A world reknown hula competition like the Merrie Monarch Festival is the best example of world wide love for this expression of dance and joy. It covers all age groups of participants sharing their love, from old to very young.
There is a lot to see and understand in hula dancing and techniques. Below is a simple primer in understanding the hula dance and all its nuances.
Hula is typically broken down into two different styles of hula dancing. The hula kahiko is the more ancient/traditional style of dancing which is done to chants and traditional instruments like pahu (various drums), ipu (hollowed gourd), iliili (small flat rocks) and other percussions. Here dancing and movement is done with an ipu.
The hula auana is the more modern style associated with a graceful dancing and movement. This is accompanied by harmonious music with contemporary songs, beautiful and elegant costumes, and exotic adornment like haku leis (intricate braids of fresh flowers and leaves) on the head, neck and various body adornments.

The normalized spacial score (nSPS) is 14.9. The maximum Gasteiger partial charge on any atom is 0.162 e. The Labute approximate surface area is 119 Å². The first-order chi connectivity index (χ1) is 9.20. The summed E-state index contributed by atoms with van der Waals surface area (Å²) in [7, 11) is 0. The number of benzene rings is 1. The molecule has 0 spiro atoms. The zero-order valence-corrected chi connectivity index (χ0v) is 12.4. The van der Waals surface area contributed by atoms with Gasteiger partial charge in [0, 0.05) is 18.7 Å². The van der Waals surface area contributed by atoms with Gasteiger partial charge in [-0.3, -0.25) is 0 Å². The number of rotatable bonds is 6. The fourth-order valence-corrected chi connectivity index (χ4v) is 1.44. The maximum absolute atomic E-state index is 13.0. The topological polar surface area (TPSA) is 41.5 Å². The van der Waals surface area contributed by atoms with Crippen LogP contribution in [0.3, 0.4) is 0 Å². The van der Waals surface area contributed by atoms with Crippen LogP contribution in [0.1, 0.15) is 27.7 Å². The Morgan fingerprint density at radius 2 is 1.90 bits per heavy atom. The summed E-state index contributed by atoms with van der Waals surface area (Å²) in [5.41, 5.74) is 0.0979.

Most Halaus (hula dance troups) spend an inordinate amounts of time practicing together under a kumu hula ( teacher). Most kumu come from Hawaiian heritage and have a deep love of the culture and hula that they impart on their haumana (students) . There are special halau’s for the keiki (children), women’s troups, men’s troups and the tutu’s (grand parents). Hula is universal in its appeal to all age groups and is celebrated by the entire family.
The hula hand will show various hula gestures that pertain to a certain act or description.
This gesture means aloha or love
This gesture means mauna or mountain
This gesture means moana or ocean
In watching the final’s competition of the halau’s during the Merrie Monarch Festival, one is completely in awe of the sheer beauty and pure love that each and every hula dancer imparts on the audience. You can actually feel through the music, chanting and mesmerizing moves pure joy in celebrating dance. The audiences are all enthralled and show mass cheers for each and every performance.
Take a look at one of these final competition performances and see if you can see any of the simple gestures above from this show. This is last years Miss Aloha Hula winner of 2009.
To gain a better understanding to hula dancing and its history, you can visit this site for more information. http://www.kaimi.org/history_hula.htm
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